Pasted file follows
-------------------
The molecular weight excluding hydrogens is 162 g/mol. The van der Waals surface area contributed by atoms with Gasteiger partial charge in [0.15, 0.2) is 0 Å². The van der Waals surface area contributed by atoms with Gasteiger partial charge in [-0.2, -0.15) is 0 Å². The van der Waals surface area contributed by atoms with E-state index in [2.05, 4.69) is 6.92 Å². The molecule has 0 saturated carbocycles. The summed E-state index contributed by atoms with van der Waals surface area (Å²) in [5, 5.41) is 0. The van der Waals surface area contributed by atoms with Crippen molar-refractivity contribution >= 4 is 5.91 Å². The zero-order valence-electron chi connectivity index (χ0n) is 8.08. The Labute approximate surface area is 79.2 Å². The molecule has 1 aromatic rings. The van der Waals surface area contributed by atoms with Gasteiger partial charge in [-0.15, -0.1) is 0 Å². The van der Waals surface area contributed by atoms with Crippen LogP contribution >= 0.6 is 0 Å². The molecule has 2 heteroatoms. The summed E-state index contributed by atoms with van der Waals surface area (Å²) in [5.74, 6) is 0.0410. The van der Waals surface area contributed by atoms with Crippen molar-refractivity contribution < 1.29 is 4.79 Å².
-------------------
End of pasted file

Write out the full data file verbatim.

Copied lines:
The molecular weight excluding hydrogens is 162 g/mol. The van der Waals surface area contributed by atoms with Gasteiger partial charge in [0.15, 0.2) is 0 Å². The van der Waals surface area contributed by atoms with Gasteiger partial charge in [-0.2, -0.15) is 0 Å². The van der Waals surface area contributed by atoms with E-state index in [2.05, 4.69) is 6.92 Å². The molecule has 0 saturated carbocycles. The summed E-state index contributed by atoms with van der Waals surface area (Å²) in [5, 5.41) is 0. The van der Waals surface area contributed by atoms with Crippen molar-refractivity contribution >= 4 is 5.91 Å². The zero-order valence-electron chi connectivity index (χ0n) is 8.08. The Labute approximate surface area is 79.2 Å². The molecule has 1 aromatic rings. The van der Waals surface area contributed by atoms with Gasteiger partial charge in [-0.15, -0.1) is 0 Å². The van der Waals surface area contributed by atoms with Crippen LogP contribution >= 0.6 is 0 Å². The molecule has 2 heteroatoms. The summed E-state index contributed by atoms with van der Waals surface area (Å²) in [5.74, 6) is 0.0410. The van der Waals surface area contributed by atoms with Crippen molar-refractivity contribution < 1.29 is 4.79 Å².